Minimum Viable Product (MVP) is a development technique in which a new product or website is developed with sufficient features to satisfy early adopters. The final, complete set of features is only designed and developed after considering feedback from the product’s initial users according to Techopedia.
As an entrepreneur or founder, there are a lot of risks you face in business, it is, therefore, your responsibility to ensure that you have a Minimum Viable Product that won’t fail when it’s introduced to your prospective audience. This is one of the most difficult tasks of an entrepreneur because your Minimum Viable Product can determine if you will continue or halt your entrepreneurial journey depending on your attitude and disposition.
The question now is how can you create a Minimum Viable Product that will interest customers? We share some helpful tips.
Identify an actual problem
Any innovative, viable and scalable idea or product must be aimed at solving a particular societal problem. This will ensure that the idea won’t hit the rocks from the initial phase. No matter how fantastic your idea or product maybe, if it does not tackle a human problem; it will definitely fail. Before going further, ask three questions to figure out whether the path you’re heading down is a useful one: What problem is being solved? How is this product’s solution better than the competition? Is this an issue that occurs frequently enough to keep customers coming back? These questions are critical to a development process that will result in more than something that just seemed like a good idea at the time.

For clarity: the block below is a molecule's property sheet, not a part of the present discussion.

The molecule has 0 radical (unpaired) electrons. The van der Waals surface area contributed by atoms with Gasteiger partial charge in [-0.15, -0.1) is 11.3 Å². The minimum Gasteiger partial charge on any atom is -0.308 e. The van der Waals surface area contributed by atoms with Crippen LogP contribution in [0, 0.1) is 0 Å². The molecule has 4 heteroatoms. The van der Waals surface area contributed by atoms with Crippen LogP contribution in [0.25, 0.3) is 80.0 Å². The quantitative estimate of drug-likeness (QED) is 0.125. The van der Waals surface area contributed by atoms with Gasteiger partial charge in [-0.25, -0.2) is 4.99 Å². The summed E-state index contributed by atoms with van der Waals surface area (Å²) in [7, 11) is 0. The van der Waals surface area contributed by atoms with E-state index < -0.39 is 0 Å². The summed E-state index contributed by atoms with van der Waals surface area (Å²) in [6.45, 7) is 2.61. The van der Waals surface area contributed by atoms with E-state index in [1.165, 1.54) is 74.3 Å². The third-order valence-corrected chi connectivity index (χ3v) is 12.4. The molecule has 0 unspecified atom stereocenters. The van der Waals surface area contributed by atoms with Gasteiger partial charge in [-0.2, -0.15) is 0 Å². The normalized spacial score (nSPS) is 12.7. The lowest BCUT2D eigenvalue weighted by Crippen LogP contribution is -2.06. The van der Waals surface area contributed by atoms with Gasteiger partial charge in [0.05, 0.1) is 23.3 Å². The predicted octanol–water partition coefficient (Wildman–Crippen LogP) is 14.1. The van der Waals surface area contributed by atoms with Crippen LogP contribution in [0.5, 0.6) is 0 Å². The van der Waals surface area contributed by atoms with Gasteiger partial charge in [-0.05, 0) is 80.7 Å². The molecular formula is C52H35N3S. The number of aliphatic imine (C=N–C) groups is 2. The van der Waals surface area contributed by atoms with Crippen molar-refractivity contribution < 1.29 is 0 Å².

Identify how the product will fit into users’ daily lives.
While it isn’t possible to check out every single use case for a product before it’s released, there are ways to get an idea of what typical use might look like. Develop representations of a variety of users with their own stories surrounding when and how they use the product. Knowing what the user is doing with your product helps bring a project into focus and indicates which features will be useful in the final product and which can be scrapped or delayed for future versions.
Perform frequent A/B tests
Just because a product works well for developers doesn’t mean it’s guaranteed to do the same for real-world users. To avoid succumbing to unseen biases, perform A/B testing when possible to better capture customer preferences. A/B testing is a significant part of the Minimum Viable Product. It will help decide on which features, approach, design, and branding to be modified throughout multiple prototypes to best drive user behaviour and increase audience buy-in.
Consider the design process & user flow
Design the product in a way that is convenient for users. You need to look at the product from the user’s perspective, starting from opening the product to the final process, such as making a purchase or delivery. In addition, user flow is an important aspect as it ensures you do not miss anything while keeping the future product and its user satisfaction in mind. To define your user flow, it is necessary to define the process stages; and, for that, you need to explain the steps needed to reach the main objective.
Build your MVP
Once you have decided upon the main features and have learned about the market needs, you can create your MVP. Keep in mind that a prototype is not lower quality than a final product, and still needs to fulfil your customer’s needs. Therefore, it must be easy to use, engaging, and suitable for your users.